That does not seem to be the case with Coyne and MacDonald; for whatever reason, they seem to believe that many essential parts of our humanity—passions, beliefs, commitments—are irrelevant to knowledge, which they seem to regard as a gradual, impersonal, accumulation of fact. Thus they are bound to see the task of BioLogos (and of many thoughtful humans) -- the attempt to live in one world, not two -- as futile. In the next post we will consider their thought, and the thought-world it comes from, in more detail.


Dr. Loren WIlkinson has for 30 years been professor of philosophy and interdisciplinary studies at Regent College, a graduate school of Christian Studies affiliated with the University of British Columbia in Vancouver. His academic background is in philosophy, literature and theology, with graduate degrees from Johns Hopkins, Trinity International University, and Syracuse University. He has published and taught widely on the Biblical foundations for the care of creation.

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Rich - #48715

January 22nd 2011

Ian MacDougall:

There is no doubt that many of the individual elements that would later be important in modern science can be found in earlier civilizations:  India, China, and the Greek world.  However, a sustained scientific civilization arose in only one place in the world:  in Christian Western Europe.  The history of this development is well attested, in sources better than Wikipedia.

The 19th-century claim that Christianity somehow held back science has been replaced by a less ideological history.  No doubt Christian authorities did occasionally oppose particular ideas, e.g., heliocentrism, but overall, Christianity, especially in its Protestant form, was very favorable to science from the 17th century onward.  Most of the great early modern scientists were devout Christians who believed that God had created an orderly universe accessible to scientific investigation.  Greek ideas were of course a part of modern science, but it was only in the Christian environment that their full power was revealed.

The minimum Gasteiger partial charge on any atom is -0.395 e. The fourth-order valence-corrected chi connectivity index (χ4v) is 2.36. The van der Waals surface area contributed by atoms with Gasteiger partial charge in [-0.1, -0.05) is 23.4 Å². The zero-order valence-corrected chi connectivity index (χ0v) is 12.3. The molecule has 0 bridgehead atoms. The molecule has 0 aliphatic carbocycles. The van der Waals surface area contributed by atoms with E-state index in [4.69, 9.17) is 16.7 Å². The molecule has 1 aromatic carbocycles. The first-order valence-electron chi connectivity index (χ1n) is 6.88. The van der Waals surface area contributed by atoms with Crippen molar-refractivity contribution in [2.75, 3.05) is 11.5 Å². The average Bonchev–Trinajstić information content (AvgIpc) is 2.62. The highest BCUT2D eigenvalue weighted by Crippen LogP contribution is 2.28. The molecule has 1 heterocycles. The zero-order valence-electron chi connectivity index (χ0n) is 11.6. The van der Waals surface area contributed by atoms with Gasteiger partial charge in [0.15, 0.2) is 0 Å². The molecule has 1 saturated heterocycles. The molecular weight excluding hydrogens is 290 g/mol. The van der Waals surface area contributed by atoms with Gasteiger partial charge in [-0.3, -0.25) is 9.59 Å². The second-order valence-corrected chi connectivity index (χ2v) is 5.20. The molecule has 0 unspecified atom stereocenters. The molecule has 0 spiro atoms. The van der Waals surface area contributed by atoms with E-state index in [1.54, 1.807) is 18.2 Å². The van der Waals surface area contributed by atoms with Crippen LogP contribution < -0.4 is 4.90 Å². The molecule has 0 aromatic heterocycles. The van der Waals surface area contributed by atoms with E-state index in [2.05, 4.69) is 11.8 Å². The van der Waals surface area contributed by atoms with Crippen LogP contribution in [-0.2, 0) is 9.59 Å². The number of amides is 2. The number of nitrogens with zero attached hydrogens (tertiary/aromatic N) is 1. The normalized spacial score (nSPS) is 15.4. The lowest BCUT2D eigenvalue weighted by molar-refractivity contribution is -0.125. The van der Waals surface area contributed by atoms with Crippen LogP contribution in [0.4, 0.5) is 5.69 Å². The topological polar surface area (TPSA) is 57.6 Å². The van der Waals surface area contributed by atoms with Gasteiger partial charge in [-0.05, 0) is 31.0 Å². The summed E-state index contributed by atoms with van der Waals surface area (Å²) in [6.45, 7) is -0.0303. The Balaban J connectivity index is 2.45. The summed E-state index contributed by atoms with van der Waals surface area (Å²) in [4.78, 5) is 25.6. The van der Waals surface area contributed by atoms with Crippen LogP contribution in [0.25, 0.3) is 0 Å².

I stress that I am speaking mainly of early modern science, and I intend none of the above remarks to imply that Darwinian evolution sprang out of orthodox Christian doctrine or is even compatible with it.


Cal - #48716

January 22nd 2011

Ian MacDougall:

Primarily is used to denote in a majority (but not exclusively). While Greeks had methods that lead to the “Scientific Method”, it was a theory of philosophy that was debated up and down the halls of antiquities greatest halls. Also, its merits did not go unchecked in some golden age of pagan enlightenment until the dull edged Christians came riding into history. Greek learning was smashed to bits by Rome who had a distaste for anything foreign and eastern. Slowly Greece ‘conquered’ Rome because of her many aristocratic patrons, but unfettered philosophical discussion was checked by Roman pragmatism for most of the Republic/Empire.

It wasn’t until the middle ages that what we is popularly understood as “science” arose and it was in the clime and culture of Europe, of which the prevailing belief and philosophy was rooted in Christianity. This is not euro-centrism, but just how things happened. The plant may have started in pagan societies but it grew and blossomed in nations that were considered ‘Christian’.

Also the burning of the Great Library in Alexandria was done by the expanding Islamic Caliphate as it seized Egypt from the Copts (Arab name for native Egyptian).


Greg Myers - #48721

January 22nd 2011

Cal - #48716
As with many things, the history seems a bit more complicated, with the least likely perpetrator being a Muslim, no?

http://ehistory.osu.edu/world/articles/ArticleView.cfm?AID=9


Mike Gene - #48723

January 22nd 2011